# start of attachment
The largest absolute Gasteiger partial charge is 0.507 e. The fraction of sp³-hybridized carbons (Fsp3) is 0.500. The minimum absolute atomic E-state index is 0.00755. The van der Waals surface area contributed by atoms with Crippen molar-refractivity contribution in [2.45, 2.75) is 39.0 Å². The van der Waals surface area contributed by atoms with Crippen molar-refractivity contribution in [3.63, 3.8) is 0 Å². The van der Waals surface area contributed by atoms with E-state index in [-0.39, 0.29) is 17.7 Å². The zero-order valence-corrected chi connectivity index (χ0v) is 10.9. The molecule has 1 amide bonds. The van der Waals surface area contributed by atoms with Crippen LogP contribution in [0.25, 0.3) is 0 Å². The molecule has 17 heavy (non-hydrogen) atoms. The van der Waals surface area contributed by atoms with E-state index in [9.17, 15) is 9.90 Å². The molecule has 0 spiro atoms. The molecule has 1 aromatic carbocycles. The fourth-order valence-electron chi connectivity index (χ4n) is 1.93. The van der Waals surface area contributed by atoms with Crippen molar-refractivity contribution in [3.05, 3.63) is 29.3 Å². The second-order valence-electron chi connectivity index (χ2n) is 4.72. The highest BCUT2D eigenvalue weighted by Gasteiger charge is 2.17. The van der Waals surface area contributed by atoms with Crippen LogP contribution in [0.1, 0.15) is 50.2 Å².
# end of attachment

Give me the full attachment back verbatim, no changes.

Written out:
The largest absolute Gasteiger partial charge is 0.507 e. The fraction of sp³-hybridized carbons (Fsp3) is 0.500. The minimum absolute atomic E-state index is 0.00755. The van der Waals surface area contributed by atoms with Crippen molar-refractivity contribution in [2.45, 2.75) is 39.0 Å². The van der Waals surface area contributed by atoms with Crippen molar-refractivity contribution in [3.63, 3.8) is 0 Å². The van der Waals surface area contributed by atoms with E-state index in [-0.39, 0.29) is 17.7 Å². The zero-order valence-corrected chi connectivity index (χ0v) is 10.9. The molecule has 1 amide bonds. The van der Waals surface area contributed by atoms with Crippen LogP contribution in [0.25, 0.3) is 0 Å². The molecule has 17 heavy (non-hydrogen) atoms. The van der Waals surface area contributed by atoms with E-state index in [9.17, 15) is 9.90 Å². The molecule has 0 spiro atoms. The molecule has 1 aromatic carbocycles. The fourth-order valence-electron chi connectivity index (χ4n) is 1.93. The van der Waals surface area contributed by atoms with Crippen molar-refractivity contribution in [3.05, 3.63) is 29.3 Å². The second-order valence-electron chi connectivity index (χ2n) is 4.72. The highest BCUT2D eigenvalue weighted by Gasteiger charge is 2.17. The van der Waals surface area contributed by atoms with Crippen LogP contribution in [0.1, 0.15) is 50.2 Å².